PR profession and social media

30 Apr

I frequently question the value of the PR professional bodies. Not for my own part, as I find the information (publications, website, member database) and professional network and association invaluable. But because I need to persuade PR students that it benefits them too.

One concern is that membership bodies are notoriously slow to innovate. The UK’s CIPR developed an award-wining website. That’s good, but it’s so web 1.0. Meanwhile, in Australia, Paull Young (a PR high flyer) has been discussing in public his concerns over the PRIA and social media. In the US, innovations like Forward take place without reference to professional bodies. (It sometimes seems a badge of honour to proclaim independence from the PRSA.) Internationally, Holtz and Hobson appear more comfortable in the IABC than in their national PR bodies.

I learn from another member who blogs (how else?) that the CIPR president is about to launch his blog. Why the delay? Here’s my advice for the CIPR from a friendly member: pay an active practitioner-blogger for some consultancy. (I propose Stuart Bruce MCIPR). Involve a thinker-innovator in podcasting and other social media initiatives. (I recommend David Phillips FCIPR). Problem is, who’s listening?

3 Responses to “PR profession and social media”

  1. Philip Young 30/04/2006 at 10:38 am #

    I would wholeheartedly endorse your nominations, Richard.

  2. Paull Young 30/04/2006 at 2:07 pm #

    I firmly believe that the professional body for our industry should be exhibiting best practice in everything it does.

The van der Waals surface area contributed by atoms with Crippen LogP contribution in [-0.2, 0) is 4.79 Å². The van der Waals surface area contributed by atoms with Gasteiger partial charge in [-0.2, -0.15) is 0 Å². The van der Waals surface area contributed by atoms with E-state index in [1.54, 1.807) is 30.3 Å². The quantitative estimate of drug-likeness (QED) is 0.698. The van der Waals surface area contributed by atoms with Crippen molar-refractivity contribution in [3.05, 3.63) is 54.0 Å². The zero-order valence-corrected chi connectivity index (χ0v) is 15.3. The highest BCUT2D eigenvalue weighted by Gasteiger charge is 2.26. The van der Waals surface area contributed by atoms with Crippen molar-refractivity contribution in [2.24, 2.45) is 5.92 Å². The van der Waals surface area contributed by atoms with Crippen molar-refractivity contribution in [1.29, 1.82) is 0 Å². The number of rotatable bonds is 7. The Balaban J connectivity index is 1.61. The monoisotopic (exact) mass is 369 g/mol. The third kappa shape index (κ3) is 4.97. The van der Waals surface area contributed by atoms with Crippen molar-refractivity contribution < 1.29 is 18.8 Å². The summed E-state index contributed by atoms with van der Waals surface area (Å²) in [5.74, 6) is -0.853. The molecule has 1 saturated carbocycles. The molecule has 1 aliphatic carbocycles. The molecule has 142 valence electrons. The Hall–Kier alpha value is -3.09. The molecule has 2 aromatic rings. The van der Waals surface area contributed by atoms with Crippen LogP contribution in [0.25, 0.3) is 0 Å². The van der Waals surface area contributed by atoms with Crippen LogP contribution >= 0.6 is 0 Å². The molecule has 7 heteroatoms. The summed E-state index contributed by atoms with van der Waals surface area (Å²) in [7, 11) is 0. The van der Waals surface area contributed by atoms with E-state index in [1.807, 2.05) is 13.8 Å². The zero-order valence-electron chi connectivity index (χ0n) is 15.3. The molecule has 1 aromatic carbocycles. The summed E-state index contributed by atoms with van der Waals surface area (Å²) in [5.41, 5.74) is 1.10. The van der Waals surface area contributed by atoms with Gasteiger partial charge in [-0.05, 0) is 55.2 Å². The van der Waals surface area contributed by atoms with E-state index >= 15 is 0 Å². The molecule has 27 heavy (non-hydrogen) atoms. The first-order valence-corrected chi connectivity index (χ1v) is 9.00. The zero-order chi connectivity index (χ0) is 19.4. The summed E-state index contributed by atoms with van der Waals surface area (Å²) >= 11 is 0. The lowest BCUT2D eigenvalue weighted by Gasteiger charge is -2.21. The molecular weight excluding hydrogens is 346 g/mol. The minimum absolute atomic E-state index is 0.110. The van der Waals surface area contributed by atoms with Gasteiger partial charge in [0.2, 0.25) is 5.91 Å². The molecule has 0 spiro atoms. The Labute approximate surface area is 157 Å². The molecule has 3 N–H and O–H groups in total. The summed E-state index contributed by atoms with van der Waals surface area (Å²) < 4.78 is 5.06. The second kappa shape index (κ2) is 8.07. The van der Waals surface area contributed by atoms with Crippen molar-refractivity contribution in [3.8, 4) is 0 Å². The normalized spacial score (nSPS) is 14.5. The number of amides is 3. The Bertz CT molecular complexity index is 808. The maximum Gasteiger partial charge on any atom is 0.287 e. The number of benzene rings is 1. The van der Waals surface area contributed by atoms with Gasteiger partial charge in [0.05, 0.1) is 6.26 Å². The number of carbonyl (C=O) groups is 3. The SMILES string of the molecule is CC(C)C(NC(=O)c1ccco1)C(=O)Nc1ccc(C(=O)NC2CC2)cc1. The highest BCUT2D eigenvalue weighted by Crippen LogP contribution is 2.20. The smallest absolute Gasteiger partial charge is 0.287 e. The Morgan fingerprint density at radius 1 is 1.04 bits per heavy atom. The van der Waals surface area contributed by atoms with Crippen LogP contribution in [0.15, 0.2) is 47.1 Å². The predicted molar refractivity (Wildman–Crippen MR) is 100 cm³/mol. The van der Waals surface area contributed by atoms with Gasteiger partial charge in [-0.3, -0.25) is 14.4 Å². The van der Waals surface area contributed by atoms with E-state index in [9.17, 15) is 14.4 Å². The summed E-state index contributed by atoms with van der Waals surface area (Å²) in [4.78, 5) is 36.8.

What does it say about our profession if the official ‘face’ of PR online is behind the times?
    In saying that though – I don’t want to be seen to be throwing stones from the outside.
    I’ll be joining the PRIA as soon as I can pull together the dollars.
    I believe in our profession, and I believe in the goals of our various professional associations.
    I just want to see them standing tall as icons of best PR practice…

  3. Simon Collister 01/05/2006 at 12:06 pm #

    I have always felt that PR has lagged behind in terms of its own PR. When I was last job searching – just after the IPR became the CIPR – I was amazed just how many company websites displayed the old IPR logo… something so easy and quick to remedy.
    Good timing for the post too… as the same questions as paull are also being asked over at the CIPR website:
    http://www.cipr.co.uk/member_area/news/forum.asp

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